Engaged, cried Jerry; but one of the men, pushing past the woman, sprang into the cab, followed by the other. Jerry looked as stern as a policeman. This cab is already engaged, gentlemen, by that lady.
Lady! said one of them; oh! she can wait; our business is very important, besides we were in first, it is our right, and we shall stay in.
A droll smile came over Jerrys face as he shut the door upon them. All right, gentlemen, pray stay in as long as it suits you; I can wait while you rest yourselves. And turning his back upon them he walked up to the young woman, who was standing near me. Theyll soon be gone, he said, laughing; dont trouble yourself, my dear.
And they soon were gone, for when they understood Jerrys dodge they got out, calling him all sorts of bad names and blustering about his number and getting a summons. After this little stoppage we were soon on our way to the hospital, going as much as possible through by-streets. Jerry rung the great bell and helped the young woman out.
Thank you a thousand times, she said; I could never have got here alone.
Youre kindly welcome, and I hope the dear child will soon be better.
He watched her go in at the door, and gently he said to himself, Inasmuch as ye have done it to one of the least of these. Then he patted my neck, which was always his way when anything pleased him.
The rain was now coming down fast, and just as we were leaving the hospital the door opened again, and the porter called out, Cab! We stopped, and a lady came down the steps. Jerry seemed to know her at once; she put back her veil and said, Barker! Jeremiah Barker, is it you? I am very glad to find you here; you are just the friend I want, for it is very difficult to get a cab in this part of London to-day.
I shall be proud to serve you, maam; I am right glad I happened to be here. Where may I take you to, maam?
To the Paddington Station, and then if we are in good time, as I think we shall be, you shall tell me all about Mary and the children.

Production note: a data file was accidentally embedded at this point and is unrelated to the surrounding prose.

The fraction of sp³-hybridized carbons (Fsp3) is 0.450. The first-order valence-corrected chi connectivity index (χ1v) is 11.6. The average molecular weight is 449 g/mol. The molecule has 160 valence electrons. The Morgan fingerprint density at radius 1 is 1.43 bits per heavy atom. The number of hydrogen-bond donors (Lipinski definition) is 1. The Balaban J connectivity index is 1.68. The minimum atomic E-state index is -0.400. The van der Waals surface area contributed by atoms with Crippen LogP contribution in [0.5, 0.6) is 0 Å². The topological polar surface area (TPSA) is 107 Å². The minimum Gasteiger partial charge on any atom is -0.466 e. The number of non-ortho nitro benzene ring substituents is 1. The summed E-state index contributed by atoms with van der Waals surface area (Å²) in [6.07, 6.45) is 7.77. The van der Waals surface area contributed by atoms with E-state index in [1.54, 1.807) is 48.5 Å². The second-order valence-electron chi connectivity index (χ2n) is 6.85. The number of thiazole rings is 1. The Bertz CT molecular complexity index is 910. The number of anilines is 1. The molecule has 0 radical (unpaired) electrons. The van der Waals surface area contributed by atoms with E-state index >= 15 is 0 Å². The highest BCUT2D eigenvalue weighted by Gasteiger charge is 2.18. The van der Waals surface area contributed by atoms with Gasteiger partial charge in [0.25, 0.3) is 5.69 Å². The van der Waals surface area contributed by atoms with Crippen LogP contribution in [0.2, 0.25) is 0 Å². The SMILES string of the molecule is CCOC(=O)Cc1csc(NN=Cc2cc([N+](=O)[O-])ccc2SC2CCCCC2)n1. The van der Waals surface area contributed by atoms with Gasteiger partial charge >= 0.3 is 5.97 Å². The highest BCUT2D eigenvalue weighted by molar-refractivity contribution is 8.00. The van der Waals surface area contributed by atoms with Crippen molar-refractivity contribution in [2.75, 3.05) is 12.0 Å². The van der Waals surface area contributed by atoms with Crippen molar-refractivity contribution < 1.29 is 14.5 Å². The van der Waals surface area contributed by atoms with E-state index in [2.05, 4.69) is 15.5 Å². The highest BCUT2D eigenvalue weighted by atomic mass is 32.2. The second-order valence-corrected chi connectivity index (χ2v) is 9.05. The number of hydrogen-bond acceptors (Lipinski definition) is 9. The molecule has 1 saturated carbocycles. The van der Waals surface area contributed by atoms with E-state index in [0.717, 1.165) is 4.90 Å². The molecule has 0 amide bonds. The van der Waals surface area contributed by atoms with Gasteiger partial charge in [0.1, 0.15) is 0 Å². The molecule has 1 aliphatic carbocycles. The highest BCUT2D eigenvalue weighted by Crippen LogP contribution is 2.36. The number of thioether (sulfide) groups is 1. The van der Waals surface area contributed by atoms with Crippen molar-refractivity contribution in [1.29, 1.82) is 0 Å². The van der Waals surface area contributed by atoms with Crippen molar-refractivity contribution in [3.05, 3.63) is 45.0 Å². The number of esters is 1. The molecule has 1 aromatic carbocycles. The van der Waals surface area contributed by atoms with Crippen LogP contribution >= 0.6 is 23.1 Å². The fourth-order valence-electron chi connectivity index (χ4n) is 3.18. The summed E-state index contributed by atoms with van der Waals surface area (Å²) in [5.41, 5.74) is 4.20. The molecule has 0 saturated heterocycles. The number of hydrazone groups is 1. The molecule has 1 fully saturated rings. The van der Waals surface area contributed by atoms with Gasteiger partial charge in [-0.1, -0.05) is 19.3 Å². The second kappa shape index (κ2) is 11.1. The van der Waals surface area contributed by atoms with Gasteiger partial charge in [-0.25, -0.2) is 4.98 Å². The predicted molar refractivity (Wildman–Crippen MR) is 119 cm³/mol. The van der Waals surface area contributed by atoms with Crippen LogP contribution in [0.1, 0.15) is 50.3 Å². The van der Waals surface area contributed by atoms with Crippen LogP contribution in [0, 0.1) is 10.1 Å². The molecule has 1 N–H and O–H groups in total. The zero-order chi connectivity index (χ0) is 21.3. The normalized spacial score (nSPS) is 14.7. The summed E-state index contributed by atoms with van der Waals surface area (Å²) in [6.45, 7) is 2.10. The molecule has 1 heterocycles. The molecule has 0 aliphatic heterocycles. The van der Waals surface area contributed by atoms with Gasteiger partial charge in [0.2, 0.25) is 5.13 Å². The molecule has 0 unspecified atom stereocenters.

We got to the station in good time, and being under shelter the lady stood a good while talking to Jerry. I found she had been Pollys mistress, and after many inquiries about her she said:
How do you find the cab work suit you in winter? I know Mary was rather anxious about you last year.
Yes, maam, she was; I had a bad cough that followed me up quite into the warm weather, and when I am kept out late she does worry herself a good deal. You see, maam, it is all hours and all weathers, and that does try a mans constitution; but I am getting on pretty well, and I should feel quite lost if I had not horses to look after. I was brought up to it, and I am afraid I should not do so well at anything else.
Well, Barker, she said, it would be a great pity that you should seriously risk your health in this work, not only for your own but for Marys and the childrens sake; there are many places where good drivers or good grooms are wanted, and if ever you think you ought to give up this cab work let me know.
Then sending some kind messages to Mary she put something into his hand, saying, There is five shillings each for the two children; Mary will know how to spend it.
Jerry thanked her and seemed much pleased, and turning out of the station we at last reached home, and I, at least, was tired.
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